4. LAZINESS AND DISHONESTY ARE UNACCEPTABLE
Once I fired a person after 4 days of work. That was the position of the SMM manager. The person didn't know where and how to upload a video on Facebook, Instagram, and YouTube. I was like "WTF?". I couldn't understand how I let this person get hired by me. I looked at the resume, again and again, I looked at the test assignment and was puzzled. I had a profile of an excellent promising candidate in front of me. Something wasn't right. It was my screw up though as I was the one who hired somebody who lied in a resume and didn't even have proper time management or self-organization skills.
I believe creative people need their moment of idleness. Sometimes, when I know I have finished the most urgent tasks, I let myself get out of the office for a breath of fresh air. I just go outside and walk down the street. I absorb everything around me and that gives me the inspiration to create. However, not getting your work done while spending the whole day writing and commenting posts on Facebook is different. This person is wasting time and money that could have been successfully invested into your company. I cannot tolerate dishonesty and laziness. I believe that if the person lies about some tasks being done when none of them are done, that's a bad sign. Avoid such employees. Let them go as soon as possible. In a startup, you need people who work not only for the money but for inspiration, career, new skills, and growth.
I enjoy working with passionate people. It's great if you have found employees for whom work on the product in your company has become on of their passions. I also enjoy working with people passionate about their hobbies, anything they like to do for themselves when they have free time. Passionate people are more emotional but they are also more concentrated. They are usually goal-driven and highly creative. Working side by side with passionate people means being inspired by them constantly. As a CEO, you cannot always be a source of inspiration for your team. Sometimes you get drained. That's when you need to draw inspiration from your employees. Your team members must become one of the major sources of inspiration for you. Passion means enthusiasm and enthusiasts are simply fun to be around.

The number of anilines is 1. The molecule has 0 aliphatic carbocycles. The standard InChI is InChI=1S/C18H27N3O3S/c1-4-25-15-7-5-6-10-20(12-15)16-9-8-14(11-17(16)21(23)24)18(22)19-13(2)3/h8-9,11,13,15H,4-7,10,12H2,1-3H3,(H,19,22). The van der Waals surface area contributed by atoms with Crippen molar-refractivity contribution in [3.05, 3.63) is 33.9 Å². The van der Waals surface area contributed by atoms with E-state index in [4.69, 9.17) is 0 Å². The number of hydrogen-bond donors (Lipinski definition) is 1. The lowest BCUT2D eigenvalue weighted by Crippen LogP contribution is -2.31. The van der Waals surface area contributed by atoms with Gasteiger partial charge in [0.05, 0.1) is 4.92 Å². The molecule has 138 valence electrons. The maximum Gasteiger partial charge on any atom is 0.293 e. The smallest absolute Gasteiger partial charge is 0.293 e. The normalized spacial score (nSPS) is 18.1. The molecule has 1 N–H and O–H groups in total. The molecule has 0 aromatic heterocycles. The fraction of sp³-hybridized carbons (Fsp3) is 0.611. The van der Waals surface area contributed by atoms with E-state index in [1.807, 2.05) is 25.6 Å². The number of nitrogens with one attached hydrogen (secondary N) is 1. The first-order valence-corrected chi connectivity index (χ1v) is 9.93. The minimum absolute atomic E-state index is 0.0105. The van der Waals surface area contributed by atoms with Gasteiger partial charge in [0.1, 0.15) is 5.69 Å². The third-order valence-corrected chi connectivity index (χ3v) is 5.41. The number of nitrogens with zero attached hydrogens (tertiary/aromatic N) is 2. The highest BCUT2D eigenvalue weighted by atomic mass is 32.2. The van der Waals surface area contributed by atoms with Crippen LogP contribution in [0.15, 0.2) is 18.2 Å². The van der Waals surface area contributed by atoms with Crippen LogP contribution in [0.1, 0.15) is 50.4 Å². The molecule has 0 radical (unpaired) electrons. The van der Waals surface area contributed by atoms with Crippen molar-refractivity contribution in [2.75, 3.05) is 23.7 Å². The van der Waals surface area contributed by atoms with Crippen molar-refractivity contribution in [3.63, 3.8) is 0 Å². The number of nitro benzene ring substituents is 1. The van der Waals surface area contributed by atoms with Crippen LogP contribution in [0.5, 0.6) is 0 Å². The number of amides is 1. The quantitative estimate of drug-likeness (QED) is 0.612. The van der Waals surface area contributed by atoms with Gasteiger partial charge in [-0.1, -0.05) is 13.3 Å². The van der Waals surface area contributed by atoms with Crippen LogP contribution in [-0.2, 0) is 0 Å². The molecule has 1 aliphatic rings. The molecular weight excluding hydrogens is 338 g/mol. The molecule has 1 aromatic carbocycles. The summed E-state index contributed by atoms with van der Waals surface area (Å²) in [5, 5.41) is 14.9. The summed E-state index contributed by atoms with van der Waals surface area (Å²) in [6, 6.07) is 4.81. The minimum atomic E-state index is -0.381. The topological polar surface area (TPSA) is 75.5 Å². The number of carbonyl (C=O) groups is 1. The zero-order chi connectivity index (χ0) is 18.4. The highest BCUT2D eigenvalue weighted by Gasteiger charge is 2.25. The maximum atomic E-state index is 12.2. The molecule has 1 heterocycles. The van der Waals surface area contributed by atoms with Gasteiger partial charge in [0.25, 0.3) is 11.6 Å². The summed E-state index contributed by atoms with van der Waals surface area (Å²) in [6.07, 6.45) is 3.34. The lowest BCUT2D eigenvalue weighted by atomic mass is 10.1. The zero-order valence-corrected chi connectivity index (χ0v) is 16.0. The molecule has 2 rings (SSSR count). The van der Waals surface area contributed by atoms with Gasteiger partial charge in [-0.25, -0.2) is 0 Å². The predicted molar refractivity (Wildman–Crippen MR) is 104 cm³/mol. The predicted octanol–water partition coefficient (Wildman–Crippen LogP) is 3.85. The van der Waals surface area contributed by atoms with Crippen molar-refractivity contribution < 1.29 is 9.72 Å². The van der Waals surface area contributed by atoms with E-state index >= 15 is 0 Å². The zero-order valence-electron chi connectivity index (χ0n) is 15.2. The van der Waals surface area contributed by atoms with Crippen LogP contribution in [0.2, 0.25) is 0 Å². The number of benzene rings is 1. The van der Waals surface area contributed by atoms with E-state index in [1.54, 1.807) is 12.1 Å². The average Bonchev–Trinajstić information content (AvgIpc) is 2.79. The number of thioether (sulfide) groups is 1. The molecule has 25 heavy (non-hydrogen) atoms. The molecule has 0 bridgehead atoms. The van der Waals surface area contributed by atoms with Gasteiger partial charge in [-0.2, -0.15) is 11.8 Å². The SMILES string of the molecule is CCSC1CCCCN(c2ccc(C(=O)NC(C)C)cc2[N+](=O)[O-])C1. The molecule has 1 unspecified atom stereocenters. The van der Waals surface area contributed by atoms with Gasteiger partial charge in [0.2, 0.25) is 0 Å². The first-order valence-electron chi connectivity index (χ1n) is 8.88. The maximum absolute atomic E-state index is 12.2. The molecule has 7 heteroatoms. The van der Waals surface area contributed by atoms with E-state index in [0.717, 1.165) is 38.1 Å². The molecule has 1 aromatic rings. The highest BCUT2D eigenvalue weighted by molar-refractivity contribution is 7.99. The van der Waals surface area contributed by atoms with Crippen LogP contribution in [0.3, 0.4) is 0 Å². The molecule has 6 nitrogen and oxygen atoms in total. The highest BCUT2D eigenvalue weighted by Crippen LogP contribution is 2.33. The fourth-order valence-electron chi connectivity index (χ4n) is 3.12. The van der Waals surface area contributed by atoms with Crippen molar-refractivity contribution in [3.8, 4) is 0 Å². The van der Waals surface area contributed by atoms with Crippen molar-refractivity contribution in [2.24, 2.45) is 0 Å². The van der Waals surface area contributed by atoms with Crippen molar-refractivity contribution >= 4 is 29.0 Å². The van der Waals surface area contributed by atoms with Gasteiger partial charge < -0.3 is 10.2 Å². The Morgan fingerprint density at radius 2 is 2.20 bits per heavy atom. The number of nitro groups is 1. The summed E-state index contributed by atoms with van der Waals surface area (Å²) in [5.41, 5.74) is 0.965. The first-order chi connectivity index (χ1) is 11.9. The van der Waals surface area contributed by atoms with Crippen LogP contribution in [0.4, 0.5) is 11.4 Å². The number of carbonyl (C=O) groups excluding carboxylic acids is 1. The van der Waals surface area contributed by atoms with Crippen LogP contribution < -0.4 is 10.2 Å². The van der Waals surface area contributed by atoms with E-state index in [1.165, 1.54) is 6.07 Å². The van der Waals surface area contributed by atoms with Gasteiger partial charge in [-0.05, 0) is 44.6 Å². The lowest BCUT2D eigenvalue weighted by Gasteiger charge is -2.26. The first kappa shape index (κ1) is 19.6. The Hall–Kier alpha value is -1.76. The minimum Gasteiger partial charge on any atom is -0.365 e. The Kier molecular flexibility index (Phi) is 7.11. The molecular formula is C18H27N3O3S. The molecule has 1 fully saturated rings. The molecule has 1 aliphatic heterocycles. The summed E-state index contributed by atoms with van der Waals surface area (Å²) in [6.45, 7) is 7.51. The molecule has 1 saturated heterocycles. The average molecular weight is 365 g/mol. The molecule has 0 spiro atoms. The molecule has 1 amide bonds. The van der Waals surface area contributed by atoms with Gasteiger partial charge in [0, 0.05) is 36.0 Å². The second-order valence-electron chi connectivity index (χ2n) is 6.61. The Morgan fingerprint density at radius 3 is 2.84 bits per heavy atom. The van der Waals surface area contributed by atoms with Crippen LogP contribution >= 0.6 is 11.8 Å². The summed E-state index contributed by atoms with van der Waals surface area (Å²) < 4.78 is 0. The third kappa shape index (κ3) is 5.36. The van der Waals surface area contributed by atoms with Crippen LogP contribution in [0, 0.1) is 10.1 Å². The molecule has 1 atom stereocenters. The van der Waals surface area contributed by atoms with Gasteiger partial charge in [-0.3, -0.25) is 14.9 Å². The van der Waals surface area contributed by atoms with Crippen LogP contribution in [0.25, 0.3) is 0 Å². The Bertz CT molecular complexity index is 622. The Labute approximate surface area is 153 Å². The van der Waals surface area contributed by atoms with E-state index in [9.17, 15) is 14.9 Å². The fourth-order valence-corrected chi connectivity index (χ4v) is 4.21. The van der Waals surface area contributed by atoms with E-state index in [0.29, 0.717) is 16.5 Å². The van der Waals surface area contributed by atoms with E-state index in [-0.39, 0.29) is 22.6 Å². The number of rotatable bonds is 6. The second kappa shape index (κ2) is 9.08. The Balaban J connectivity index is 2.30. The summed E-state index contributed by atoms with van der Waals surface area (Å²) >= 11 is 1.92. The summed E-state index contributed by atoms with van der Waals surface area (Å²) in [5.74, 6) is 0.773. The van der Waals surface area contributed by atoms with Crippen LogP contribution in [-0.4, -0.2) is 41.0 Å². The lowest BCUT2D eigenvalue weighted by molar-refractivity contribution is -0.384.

The last but not the least is tolerance. I don't want to expand on this topic too much, but I have noticed that people who are tolerant, compassionate and empathetic are much better team players than others. I have absolutely no respect for those who act with zero tolerance towards diverse age groups, races, sexes, appearances, etc. If a person cannot accept being in a diverse team and somehow abuses others with offensive behavior or words, well, then throw this person out of your team. Jokes are okay. But offensive jokes are not okay. I think that kindness and dignity define the best employees. Not the number of entries on a resume.
Hope this list will help you to define who you need to have on your team. Even though you might not pick the best candidates from the start, you'll eventually get to the point when you have the best combination of teammates and then, you might as well become one happy CEO. I promise. Just be patient.